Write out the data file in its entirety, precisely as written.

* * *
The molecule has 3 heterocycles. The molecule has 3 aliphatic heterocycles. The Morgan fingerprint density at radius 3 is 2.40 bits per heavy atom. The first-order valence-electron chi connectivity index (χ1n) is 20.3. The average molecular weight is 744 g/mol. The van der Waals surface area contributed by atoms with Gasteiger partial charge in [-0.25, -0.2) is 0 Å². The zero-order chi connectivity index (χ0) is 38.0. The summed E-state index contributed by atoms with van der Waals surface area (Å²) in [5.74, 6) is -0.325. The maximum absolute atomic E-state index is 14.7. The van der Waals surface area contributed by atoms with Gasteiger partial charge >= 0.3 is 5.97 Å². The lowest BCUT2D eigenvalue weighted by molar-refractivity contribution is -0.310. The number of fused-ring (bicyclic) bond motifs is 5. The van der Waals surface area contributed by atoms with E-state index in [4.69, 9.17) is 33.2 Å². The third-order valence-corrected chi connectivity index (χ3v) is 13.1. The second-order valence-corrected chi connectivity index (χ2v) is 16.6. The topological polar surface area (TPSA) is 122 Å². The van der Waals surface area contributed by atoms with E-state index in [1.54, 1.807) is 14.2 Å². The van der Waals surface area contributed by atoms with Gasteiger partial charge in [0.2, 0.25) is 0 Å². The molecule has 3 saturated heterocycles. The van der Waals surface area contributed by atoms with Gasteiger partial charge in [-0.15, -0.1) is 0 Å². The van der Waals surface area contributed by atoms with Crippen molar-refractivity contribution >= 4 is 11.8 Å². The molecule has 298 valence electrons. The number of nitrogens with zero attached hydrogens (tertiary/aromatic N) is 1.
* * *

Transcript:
The molecule has 3 heterocycles. The molecule has 3 aliphatic heterocycles. The Morgan fingerprint density at radius 3 is 2.40 bits per heavy atom. The first-order valence-electron chi connectivity index (χ1n) is 20.3. The average molecular weight is 744 g/mol. The van der Waals surface area contributed by atoms with Gasteiger partial charge in [-0.25, -0.2) is 0 Å². The zero-order chi connectivity index (χ0) is 38.0. The summed E-state index contributed by atoms with van der Waals surface area (Å²) in [5.74, 6) is -0.325. The maximum absolute atomic E-state index is 14.7. The van der Waals surface area contributed by atoms with Gasteiger partial charge >= 0.3 is 5.97 Å². The lowest BCUT2D eigenvalue weighted by molar-refractivity contribution is -0.310. The number of fused-ring (bicyclic) bond motifs is 5. The van der Waals surface area contributed by atoms with E-state index in [4.69, 9.17) is 33.2 Å². The third-order valence-corrected chi connectivity index (χ3v) is 13.1. The second-order valence-corrected chi connectivity index (χ2v) is 16.6. The topological polar surface area (TPSA) is 122 Å². The van der Waals surface area contributed by atoms with E-state index in [1.54, 1.807) is 14.2 Å². The van der Waals surface area contributed by atoms with Gasteiger partial charge in [0.2, 0.25) is 0 Å². The molecule has 3 saturated heterocycles. The van der Waals surface area contributed by atoms with Gasteiger partial charge in [-0.15, -0.1) is 0 Å². The van der Waals surface area contributed by atoms with Crippen molar-refractivity contribution >= 4 is 11.8 Å². The molecule has 298 valence electrons. The number of nitrogens with zero attached hydrogens (tertiary/aromatic N) is 1.